ROBERT J. WALKER
Despite President Obama’s decision to send additional troops to Afghanistan, many experts warn that a military “surge” will not bring about a quick victory.
Some suggest that it could take another 15 to 20 years to achieve stability in one of the world’s poorest countries.
If so, maybe it’s time to look at the other Afghan surge: its population growth. It’s been seven years now since George W. Bush committed American troops to Afghanistan. Since then, Afghanistan’s population has jumped by 22 percent
Under current projections, its population will be twice as large in 2026 as it was in 2001. That’s because the average Afghan woman has almost seven children, one of the highest fertility rates in the world. As a consequence, Afghanistan has exceptionally high infant and maternal mortality rates, and the growth of more than half of the children under the age of five is stunted by malnutrition.
Forty-five percent of the Afghan population is under the age of 15. One-third of Afghan children — including 70 percent of girls — are not attending school. As a result, two out of five adult males are illiterate.
In the dry and rocky soil of Afghanistan, it’s hard to grow crops. Every year, the UN helps to feeds 4-5 million Afghans, but it’s not enough. Unable to grow enough food to feed themselves, many Afghan farmers get their food the only way they know how: they grow and sell poppy for cash.
Population growth doesn’t bode well for the future of Afghan stability. If history and demography are accurate indicators, many of the young children who beg in the streets of Kabul today will begin bearing children in less than a decade and, if things go poorly, their children may one day be bearing arms for the Taliban.
If 68,000 U.S and foreign troops have difficulty securing Afghanistan today, policy makers should be asking themselves, how difficult will it be to stabilize the country when it has twice that number of people? Afghanistan is not the only unstable country. There are more than a dozen failing states caught in a spiral of rising population and grinding poverty. Since the turn of the millennium, Pakistan’s population has climbed by almost 27 million, an increase of nearly 20 percent.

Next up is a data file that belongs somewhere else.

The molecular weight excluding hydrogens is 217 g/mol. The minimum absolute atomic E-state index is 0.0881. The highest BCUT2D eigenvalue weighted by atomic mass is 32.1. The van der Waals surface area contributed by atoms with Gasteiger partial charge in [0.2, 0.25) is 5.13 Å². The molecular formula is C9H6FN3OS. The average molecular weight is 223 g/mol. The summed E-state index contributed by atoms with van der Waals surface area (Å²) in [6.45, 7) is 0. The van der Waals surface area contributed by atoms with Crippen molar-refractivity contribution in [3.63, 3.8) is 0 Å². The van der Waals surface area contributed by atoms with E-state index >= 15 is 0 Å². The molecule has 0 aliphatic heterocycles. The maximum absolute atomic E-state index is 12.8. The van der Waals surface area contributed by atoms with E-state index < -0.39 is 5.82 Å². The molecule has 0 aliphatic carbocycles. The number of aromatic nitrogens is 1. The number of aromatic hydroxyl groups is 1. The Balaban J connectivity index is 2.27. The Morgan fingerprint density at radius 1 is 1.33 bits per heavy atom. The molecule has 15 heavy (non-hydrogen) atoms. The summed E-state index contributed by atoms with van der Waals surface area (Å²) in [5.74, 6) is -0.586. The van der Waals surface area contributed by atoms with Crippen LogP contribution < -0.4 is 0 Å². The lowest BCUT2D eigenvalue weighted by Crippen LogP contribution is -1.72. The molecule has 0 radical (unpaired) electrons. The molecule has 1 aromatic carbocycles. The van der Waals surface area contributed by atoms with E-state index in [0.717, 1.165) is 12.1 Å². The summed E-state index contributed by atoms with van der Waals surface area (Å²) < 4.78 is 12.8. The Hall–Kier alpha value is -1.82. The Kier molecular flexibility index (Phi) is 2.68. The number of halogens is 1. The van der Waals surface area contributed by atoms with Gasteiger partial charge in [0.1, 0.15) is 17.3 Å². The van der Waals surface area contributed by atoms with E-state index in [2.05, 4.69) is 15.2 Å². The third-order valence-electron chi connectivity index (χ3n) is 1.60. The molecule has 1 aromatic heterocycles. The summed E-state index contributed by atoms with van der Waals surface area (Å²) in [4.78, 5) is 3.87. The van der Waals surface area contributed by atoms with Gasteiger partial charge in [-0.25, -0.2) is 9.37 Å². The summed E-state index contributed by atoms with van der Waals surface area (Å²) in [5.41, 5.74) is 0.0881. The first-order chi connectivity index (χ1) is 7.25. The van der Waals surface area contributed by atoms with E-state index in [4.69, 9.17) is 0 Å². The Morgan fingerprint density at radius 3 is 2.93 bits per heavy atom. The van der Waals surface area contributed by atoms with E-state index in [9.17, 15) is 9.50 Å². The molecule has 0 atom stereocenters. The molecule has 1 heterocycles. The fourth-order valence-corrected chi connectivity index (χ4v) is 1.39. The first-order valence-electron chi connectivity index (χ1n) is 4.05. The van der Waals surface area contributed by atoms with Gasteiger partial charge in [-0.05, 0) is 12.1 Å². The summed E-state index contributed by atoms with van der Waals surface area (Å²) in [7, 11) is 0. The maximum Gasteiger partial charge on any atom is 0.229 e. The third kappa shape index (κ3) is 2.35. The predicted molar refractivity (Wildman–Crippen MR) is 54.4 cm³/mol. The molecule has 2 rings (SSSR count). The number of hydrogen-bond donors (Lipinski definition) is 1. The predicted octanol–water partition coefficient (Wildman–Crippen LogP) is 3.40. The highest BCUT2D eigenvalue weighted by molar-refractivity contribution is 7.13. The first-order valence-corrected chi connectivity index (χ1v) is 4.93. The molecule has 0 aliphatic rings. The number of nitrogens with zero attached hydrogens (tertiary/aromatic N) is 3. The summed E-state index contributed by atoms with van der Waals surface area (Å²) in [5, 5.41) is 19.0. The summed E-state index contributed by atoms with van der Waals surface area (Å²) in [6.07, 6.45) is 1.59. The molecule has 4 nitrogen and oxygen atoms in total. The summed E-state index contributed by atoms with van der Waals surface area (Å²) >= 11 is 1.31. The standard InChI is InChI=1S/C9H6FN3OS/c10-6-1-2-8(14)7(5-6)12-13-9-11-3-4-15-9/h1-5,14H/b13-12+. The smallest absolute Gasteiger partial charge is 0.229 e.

Last year, Gen Hayden, the director of the CIA, warned that rapid population growth “in poor, fragile states” is a major threat to global security and “will create a situation that will likely fuel instability and extremism—not just in those areas, but beyond them as well”.
One of the major reasons that many countries still struggle with extreme poverty is rapid population growth. Women in many poor countries today still lack knowledge of, and access to, modern methods of contraception, and that often means that many of their children will be malnourished, unable to attend school, and condemned to a life of poverty.
Citing a decline in the real-dollar level of U.S. support for international family planning assistance since 1994, five former directors of USAID’s family assistance program recently urged Congress to more than double the existing level of U.S. aid.
Such assistance would be far less costly than fighting a prolonged war.